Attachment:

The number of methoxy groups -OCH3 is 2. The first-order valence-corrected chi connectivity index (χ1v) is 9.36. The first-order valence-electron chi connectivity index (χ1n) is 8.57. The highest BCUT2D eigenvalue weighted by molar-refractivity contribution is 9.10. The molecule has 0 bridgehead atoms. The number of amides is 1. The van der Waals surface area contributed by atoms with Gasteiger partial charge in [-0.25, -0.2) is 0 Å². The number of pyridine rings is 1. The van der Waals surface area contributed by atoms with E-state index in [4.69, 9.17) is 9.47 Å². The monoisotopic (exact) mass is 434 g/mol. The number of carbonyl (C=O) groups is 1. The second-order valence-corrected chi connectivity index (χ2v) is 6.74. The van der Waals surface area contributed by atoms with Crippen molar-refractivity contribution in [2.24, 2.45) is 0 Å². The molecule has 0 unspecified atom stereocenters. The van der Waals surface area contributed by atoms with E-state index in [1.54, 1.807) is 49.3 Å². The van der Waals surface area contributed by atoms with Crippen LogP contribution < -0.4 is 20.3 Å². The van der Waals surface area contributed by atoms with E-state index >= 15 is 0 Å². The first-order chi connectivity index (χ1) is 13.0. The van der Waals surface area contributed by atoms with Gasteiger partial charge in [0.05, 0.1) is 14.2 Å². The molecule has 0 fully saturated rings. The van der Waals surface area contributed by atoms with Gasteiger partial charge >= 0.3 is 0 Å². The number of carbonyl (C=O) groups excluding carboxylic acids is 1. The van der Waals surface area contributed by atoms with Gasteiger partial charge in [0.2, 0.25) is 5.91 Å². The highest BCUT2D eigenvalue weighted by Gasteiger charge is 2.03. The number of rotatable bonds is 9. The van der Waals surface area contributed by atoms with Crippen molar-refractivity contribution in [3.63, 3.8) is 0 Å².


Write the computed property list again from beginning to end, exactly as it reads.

The number of methoxy groups -OCH3 is 2. The first-order valence-corrected chi connectivity index (χ1v) is 9.36. The first-order valence-electron chi connectivity index (χ1n) is 8.57. The highest BCUT2D eigenvalue weighted by molar-refractivity contribution is 9.10. The molecule has 0 bridgehead atoms. The number of amides is 1. The van der Waals surface area contributed by atoms with Gasteiger partial charge in [-0.25, -0.2) is 0 Å². The number of pyridine rings is 1. The van der Waals surface area contributed by atoms with E-state index in [4.69, 9.17) is 9.47 Å². The monoisotopic (exact) mass is 434 g/mol. The number of carbonyl (C=O) groups is 1. The second-order valence-corrected chi connectivity index (χ2v) is 6.74. The van der Waals surface area contributed by atoms with Crippen molar-refractivity contribution in [2.24, 2.45) is 0 Å². The molecule has 0 unspecified atom stereocenters. The van der Waals surface area contributed by atoms with E-state index in [1.54, 1.807) is 49.3 Å². The van der Waals surface area contributed by atoms with Crippen LogP contribution < -0.4 is 20.3 Å². The van der Waals surface area contributed by atoms with E-state index >= 15 is 0 Å². The first-order chi connectivity index (χ1) is 13.0. The van der Waals surface area contributed by atoms with Gasteiger partial charge in [0.05, 0.1) is 14.2 Å². The molecule has 0 fully saturated rings. The van der Waals surface area contributed by atoms with Gasteiger partial charge >= 0.3 is 0 Å². The number of carbonyl (C=O) groups excluding carboxylic acids is 1. The van der Waals surface area contributed by atoms with Gasteiger partial charge in [0.2, 0.25) is 5.91 Å². The highest BCUT2D eigenvalue weighted by Gasteiger charge is 2.03. The number of rotatable bonds is 9. The van der Waals surface area contributed by atoms with Crippen molar-refractivity contribution in [3.63, 3.8) is 0 Å².